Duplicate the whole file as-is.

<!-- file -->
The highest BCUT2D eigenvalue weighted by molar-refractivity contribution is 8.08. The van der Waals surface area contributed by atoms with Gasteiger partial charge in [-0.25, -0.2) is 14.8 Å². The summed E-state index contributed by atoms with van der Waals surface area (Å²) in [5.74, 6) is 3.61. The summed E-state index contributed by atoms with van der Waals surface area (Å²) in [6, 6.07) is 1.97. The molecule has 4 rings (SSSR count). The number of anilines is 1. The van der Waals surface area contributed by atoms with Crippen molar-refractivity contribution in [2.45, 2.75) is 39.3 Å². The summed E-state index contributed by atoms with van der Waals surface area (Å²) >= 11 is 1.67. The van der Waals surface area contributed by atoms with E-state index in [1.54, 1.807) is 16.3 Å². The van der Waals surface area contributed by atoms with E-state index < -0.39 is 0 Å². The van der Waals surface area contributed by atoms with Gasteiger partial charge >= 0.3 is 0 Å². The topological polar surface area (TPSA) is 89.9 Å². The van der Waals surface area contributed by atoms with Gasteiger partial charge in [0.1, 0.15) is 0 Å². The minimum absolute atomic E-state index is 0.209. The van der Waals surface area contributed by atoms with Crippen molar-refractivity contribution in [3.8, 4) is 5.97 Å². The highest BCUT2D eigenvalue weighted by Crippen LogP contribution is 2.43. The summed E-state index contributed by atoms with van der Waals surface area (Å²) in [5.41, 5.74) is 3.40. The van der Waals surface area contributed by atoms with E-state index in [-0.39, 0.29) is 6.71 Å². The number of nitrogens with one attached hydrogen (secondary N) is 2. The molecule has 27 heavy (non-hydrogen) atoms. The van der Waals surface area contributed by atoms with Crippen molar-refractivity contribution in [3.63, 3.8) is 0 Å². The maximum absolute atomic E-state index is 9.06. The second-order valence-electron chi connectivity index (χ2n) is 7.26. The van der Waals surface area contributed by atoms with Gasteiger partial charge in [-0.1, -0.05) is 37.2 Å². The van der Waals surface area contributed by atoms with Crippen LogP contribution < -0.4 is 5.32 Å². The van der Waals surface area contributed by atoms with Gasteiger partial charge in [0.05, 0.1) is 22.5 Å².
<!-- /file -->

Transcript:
The highest BCUT2D eigenvalue weighted by molar-refractivity contribution is 8.08. The van der Waals surface area contributed by atoms with Gasteiger partial charge in [-0.25, -0.2) is 14.8 Å². The summed E-state index contributed by atoms with van der Waals surface area (Å²) in [5.74, 6) is 3.61. The summed E-state index contributed by atoms with van der Waals surface area (Å²) in [6, 6.07) is 1.97. The molecule has 4 rings (SSSR count). The number of anilines is 1. The van der Waals surface area contributed by atoms with Crippen molar-refractivity contribution in [2.45, 2.75) is 39.3 Å². The summed E-state index contributed by atoms with van der Waals surface area (Å²) >= 11 is 1.67. The van der Waals surface area contributed by atoms with E-state index in [1.54, 1.807) is 16.3 Å². The van der Waals surface area contributed by atoms with E-state index < -0.39 is 0 Å². The van der Waals surface area contributed by atoms with Gasteiger partial charge >= 0.3 is 0 Å². The topological polar surface area (TPSA) is 89.9 Å². The van der Waals surface area contributed by atoms with Gasteiger partial charge in [0.1, 0.15) is 0 Å². The minimum absolute atomic E-state index is 0.209. The van der Waals surface area contributed by atoms with Crippen molar-refractivity contribution in [3.8, 4) is 5.97 Å². The highest BCUT2D eigenvalue weighted by Crippen LogP contribution is 2.43. The summed E-state index contributed by atoms with van der Waals surface area (Å²) in [5.41, 5.74) is 3.40. The van der Waals surface area contributed by atoms with E-state index in [-0.39, 0.29) is 6.71 Å². The number of nitrogens with one attached hydrogen (secondary N) is 2. The molecule has 27 heavy (non-hydrogen) atoms. The van der Waals surface area contributed by atoms with Crippen molar-refractivity contribution in [3.63, 3.8) is 0 Å². The maximum absolute atomic E-state index is 9.06. The second-order valence-electron chi connectivity index (χ2n) is 7.26. The van der Waals surface area contributed by atoms with Gasteiger partial charge in [-0.1, -0.05) is 37.2 Å². The van der Waals surface area contributed by atoms with Crippen LogP contribution < -0.4 is 5.32 Å². The van der Waals surface area contributed by atoms with Gasteiger partial charge in [0.05, 0.1) is 22.5 Å².